Our Mission

Recovery Communities of North Carolina (RCNC) is a nonprofit organization and our mission is to promote addiction recovery, wellness and citizenship through advocacy, education and support.

 

  • People Helped via Recovery Support & Services
    People Helped via Recovery Support & Services

    10000

  • Volunteer Hours to Empower Community
    Volunteer Hours to Empower Community

    5000

  • Dollars Raised to Support Recovery
    Dollars Raised to Support Recovery

    150,000

  • Statewide Trainings & Educational Offerings
    Statewide Trainings & Educational Offerings

    180

he United States is not the first country to be plagued by heroin and overdose deaths. Western Europe experienced spikes in opioid overdose deaths in the 1980s and 90s. But countries such as France and Switzerland have found ways to support drug users and rein in the problem.
North Carolina Health News has dedicated hundreds of reporting hours to the opioid crisis and its socio-economic side effects in our state. Late last year, we traveled to Europe to see what others have done to address these issues before us.

The 7th Annual Capital Area Rally for Recovery will be held Saturday, 9/21/19 10AM—2PM at Mordecai Historical Park. The Capital Area Rally for Recovery is an annual event to celebrate recovery and offer hope to anyone seeking or in need of recovery from Substance Use Disorder. We welcome everyone in the community to join us in our efforts to recognize and promote the wellness recovery brings. This event is being held to raise the profile of recovery by demonstrating to our friends and neighbors, communities, policy makers and the media that we can and do recover from substance use disorder and that when we get well, it benefits our families, communities and nation.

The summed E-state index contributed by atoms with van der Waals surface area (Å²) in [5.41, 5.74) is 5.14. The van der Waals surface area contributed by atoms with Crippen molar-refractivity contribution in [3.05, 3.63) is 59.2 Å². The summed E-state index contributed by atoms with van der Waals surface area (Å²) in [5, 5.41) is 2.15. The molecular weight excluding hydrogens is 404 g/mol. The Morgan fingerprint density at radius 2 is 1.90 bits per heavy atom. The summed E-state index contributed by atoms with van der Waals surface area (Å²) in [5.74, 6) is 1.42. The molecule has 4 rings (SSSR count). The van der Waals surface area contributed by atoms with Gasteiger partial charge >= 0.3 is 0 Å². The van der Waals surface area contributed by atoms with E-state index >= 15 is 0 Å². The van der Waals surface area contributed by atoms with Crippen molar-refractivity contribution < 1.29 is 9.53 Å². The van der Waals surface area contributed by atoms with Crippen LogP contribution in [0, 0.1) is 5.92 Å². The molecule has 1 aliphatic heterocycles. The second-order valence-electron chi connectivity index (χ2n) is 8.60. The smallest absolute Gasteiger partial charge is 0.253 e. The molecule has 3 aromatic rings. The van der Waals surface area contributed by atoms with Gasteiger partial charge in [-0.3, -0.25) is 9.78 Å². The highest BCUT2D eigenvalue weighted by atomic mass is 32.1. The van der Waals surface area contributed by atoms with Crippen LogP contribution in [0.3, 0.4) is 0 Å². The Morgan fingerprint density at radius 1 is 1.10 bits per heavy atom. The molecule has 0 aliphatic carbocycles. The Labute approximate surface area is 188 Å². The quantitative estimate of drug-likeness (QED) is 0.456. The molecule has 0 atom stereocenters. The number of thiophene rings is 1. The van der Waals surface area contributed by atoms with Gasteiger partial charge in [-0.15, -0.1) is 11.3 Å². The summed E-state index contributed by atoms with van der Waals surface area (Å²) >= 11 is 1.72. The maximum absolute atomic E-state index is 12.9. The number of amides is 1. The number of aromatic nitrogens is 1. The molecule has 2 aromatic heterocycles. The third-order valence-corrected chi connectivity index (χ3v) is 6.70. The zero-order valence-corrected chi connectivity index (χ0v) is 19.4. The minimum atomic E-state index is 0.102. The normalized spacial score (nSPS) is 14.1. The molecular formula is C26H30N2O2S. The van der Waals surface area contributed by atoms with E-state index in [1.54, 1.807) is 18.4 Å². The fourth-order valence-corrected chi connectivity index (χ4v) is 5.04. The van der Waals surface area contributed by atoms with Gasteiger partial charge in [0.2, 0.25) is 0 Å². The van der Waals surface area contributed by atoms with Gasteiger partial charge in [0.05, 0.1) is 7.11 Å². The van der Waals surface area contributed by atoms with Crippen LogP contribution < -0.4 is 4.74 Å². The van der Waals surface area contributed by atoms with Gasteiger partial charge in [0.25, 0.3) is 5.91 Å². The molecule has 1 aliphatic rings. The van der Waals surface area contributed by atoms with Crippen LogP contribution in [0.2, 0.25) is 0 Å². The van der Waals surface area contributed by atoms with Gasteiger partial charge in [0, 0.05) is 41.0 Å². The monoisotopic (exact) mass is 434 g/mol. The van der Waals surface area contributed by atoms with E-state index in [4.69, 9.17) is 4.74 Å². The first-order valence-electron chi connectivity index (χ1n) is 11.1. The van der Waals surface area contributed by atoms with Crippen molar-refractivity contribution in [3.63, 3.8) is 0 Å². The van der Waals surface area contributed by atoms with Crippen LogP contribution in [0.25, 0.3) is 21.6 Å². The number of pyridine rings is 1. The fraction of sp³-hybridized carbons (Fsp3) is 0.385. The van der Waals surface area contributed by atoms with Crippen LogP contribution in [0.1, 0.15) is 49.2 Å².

RALEIGH, N.C. — In 2017, nearly 2,000 people died from opioid addiction in North Carolina. That same year, providers in our state wrote 72 opioid prescriptions for every 100 people in our state, well above the national average. The state adopted the STOP Act to help track and hopefully slow down the opioid epidemic. Now, there’s a new player in the fight against a human health crisis - animal doctors. Starting June 3, veterinarians across the state will be required to submit opioid prescription information to the Controlled Substance Abuse Reporting System if they dispense certain types of drugs to a pet owner for the animal.